While trying to decide what to do,a Litespeed Appalachian fell into my lap cheap so I sold the 60cm Gunnar frame.In the fall of 01,Waterford reredesigned the frame to have a 1 1/8 headtube and shortened the fork to a axle-crown height of 383(from 398).This further stiffened the front end and reduced the leveredge the fork had on the front end.I didn't like the Litespeed so I sold it and bought another Gunnar 60.
So,I don;t know if they had chatter problems at 56 and below,but I would recommend you get the current spec 1 1/8 headtube.My newest project will be a disc brake cross frame.

To Waterfords credit I must say they took care of me in a first class way and I can recommend them highly.
Keep us informed on your disc cross project...peter in NVA
Feb 2, 2003 4:23 PM
I for one am very interested. I was getting to a get a custom cx but am stalled.
1. Called Seven, but they thought Woundup would not come out with a disc fork because of stiffness issues.
2. Most steel cx disc forks out there look pretty heavy - close to 2 lbs.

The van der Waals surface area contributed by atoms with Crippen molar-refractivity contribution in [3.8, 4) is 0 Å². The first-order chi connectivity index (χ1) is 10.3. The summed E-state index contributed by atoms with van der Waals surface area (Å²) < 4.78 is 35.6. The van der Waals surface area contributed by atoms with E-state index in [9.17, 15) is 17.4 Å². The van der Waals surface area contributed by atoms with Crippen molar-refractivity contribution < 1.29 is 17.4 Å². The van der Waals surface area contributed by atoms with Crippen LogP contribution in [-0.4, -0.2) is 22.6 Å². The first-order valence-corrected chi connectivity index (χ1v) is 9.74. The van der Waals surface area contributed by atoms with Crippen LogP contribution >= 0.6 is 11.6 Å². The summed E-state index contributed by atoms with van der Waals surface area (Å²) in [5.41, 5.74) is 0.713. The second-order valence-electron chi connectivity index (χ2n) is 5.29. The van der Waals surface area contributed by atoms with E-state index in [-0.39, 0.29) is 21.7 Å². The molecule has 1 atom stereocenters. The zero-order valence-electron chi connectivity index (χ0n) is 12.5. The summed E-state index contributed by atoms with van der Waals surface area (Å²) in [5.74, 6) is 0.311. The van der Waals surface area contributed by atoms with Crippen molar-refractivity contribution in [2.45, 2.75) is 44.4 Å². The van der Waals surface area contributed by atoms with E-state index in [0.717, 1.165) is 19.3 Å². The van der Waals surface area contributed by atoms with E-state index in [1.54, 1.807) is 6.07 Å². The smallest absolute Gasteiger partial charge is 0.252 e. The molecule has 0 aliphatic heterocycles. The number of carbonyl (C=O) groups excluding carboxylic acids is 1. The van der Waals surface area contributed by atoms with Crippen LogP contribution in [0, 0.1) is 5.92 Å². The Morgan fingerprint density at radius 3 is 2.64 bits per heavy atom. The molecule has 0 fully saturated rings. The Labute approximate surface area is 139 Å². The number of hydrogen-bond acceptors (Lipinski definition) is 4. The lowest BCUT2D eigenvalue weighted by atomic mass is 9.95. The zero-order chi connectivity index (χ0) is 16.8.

3. Vanilla cycles has posted what would be my dream cross - discs with of all things, stainless steel chainstays (heavy?).
4. I was interested in the Litespeed Applacian the one year they had discs. I assume yours had canti's-... but what didn't you like about it?

I spent an hour getting the mud off my bike today and I'm sure it weighed 35 lbs, I could barely lift it. It looked like it had little trees growing out of the brakes.
Keep us informed on your disc cross project...Dan Cas
Feb 2, 2003 7:46 PM
I had an 01 Ap.It had the dropout from the disc adaptable mtb's and I thought it would take discs.However,it did not have the chainstay clearance for the rotor.What I didn't like was it was fairly soft in the BB yet somewhat harsh thru the saddle.I found the Gunnars to be stiffer under load yet more comfy over harsh terrain.The wheels and components were changed from one to the other so no differences there.For the record,the Ap had occasional fork chatter with its steel unicrown fork.

I had hoped to get a Calfee cross bike that is about to go into production but we bought 2 cars in January so I have scaled back this project to a used Mongoose Ti cross frame.These were made by Ti Sports (the old Sandvic people).I have one of their mtb frames and it is superb.I believe they are some of the best values out there.Anyway,those frames had disc tabs on them.